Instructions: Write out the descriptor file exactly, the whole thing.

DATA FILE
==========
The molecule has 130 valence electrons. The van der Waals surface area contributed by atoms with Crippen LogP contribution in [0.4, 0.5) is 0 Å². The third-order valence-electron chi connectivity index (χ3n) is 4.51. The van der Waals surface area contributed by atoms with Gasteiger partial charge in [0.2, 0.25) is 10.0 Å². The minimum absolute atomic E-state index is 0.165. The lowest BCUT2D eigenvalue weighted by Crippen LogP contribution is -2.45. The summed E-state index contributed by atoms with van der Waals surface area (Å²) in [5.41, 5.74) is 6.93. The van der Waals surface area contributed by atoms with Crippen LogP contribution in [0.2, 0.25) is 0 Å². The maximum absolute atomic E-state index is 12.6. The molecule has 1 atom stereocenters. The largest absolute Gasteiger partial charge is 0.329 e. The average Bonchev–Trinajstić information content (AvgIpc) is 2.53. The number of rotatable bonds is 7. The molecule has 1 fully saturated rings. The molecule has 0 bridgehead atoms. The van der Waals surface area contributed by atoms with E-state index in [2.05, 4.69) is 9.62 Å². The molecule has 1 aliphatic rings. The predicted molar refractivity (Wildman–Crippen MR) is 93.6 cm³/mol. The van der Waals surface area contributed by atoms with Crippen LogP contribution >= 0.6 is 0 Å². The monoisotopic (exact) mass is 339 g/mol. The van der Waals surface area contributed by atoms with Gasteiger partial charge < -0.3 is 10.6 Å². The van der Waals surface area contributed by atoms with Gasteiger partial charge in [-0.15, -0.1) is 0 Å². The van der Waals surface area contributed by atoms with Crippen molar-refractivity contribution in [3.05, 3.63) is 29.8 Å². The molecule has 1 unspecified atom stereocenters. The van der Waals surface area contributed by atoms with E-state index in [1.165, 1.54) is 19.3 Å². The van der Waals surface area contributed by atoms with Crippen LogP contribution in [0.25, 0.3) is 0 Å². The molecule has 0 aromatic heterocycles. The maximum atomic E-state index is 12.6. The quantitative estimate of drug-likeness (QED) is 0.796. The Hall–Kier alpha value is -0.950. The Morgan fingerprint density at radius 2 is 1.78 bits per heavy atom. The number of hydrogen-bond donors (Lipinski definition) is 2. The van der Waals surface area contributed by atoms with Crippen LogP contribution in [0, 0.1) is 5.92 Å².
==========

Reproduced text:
The molecule has 130 valence electrons. The van der Waals surface area contributed by atoms with Crippen LogP contribution in [0.4, 0.5) is 0 Å². The third-order valence-electron chi connectivity index (χ3n) is 4.51. The van der Waals surface area contributed by atoms with Gasteiger partial charge in [0.2, 0.25) is 10.0 Å². The minimum absolute atomic E-state index is 0.165. The lowest BCUT2D eigenvalue weighted by Crippen LogP contribution is -2.45. The summed E-state index contributed by atoms with van der Waals surface area (Å²) in [5.41, 5.74) is 6.93. The van der Waals surface area contributed by atoms with Crippen LogP contribution in [0.2, 0.25) is 0 Å². The maximum absolute atomic E-state index is 12.6. The molecule has 1 atom stereocenters. The largest absolute Gasteiger partial charge is 0.329 e. The average Bonchev–Trinajstić information content (AvgIpc) is 2.53. The number of rotatable bonds is 7. The molecule has 1 fully saturated rings. The molecule has 0 bridgehead atoms. The van der Waals surface area contributed by atoms with E-state index in [2.05, 4.69) is 9.62 Å². The molecule has 1 aliphatic rings. The predicted molar refractivity (Wildman–Crippen MR) is 93.6 cm³/mol. The van der Waals surface area contributed by atoms with Crippen LogP contribution >= 0.6 is 0 Å². The monoisotopic (exact) mass is 339 g/mol. The van der Waals surface area contributed by atoms with Gasteiger partial charge < -0.3 is 10.6 Å². The van der Waals surface area contributed by atoms with Gasteiger partial charge in [-0.15, -0.1) is 0 Å². The van der Waals surface area contributed by atoms with Crippen molar-refractivity contribution in [3.05, 3.63) is 29.8 Å². The molecule has 1 unspecified atom stereocenters. The van der Waals surface area contributed by atoms with E-state index in [1.165, 1.54) is 19.3 Å². The van der Waals surface area contributed by atoms with Crippen LogP contribution in [0.25, 0.3) is 0 Å². The molecule has 0 aromatic heterocycles. The maximum atomic E-state index is 12.6. The quantitative estimate of drug-likeness (QED) is 0.796. The Hall–Kier alpha value is -0.950. The Morgan fingerprint density at radius 2 is 1.78 bits per heavy atom. The number of hydrogen-bond donors (Lipinski definition) is 2. The van der Waals surface area contributed by atoms with Crippen LogP contribution in [0, 0.1) is 5.92 Å².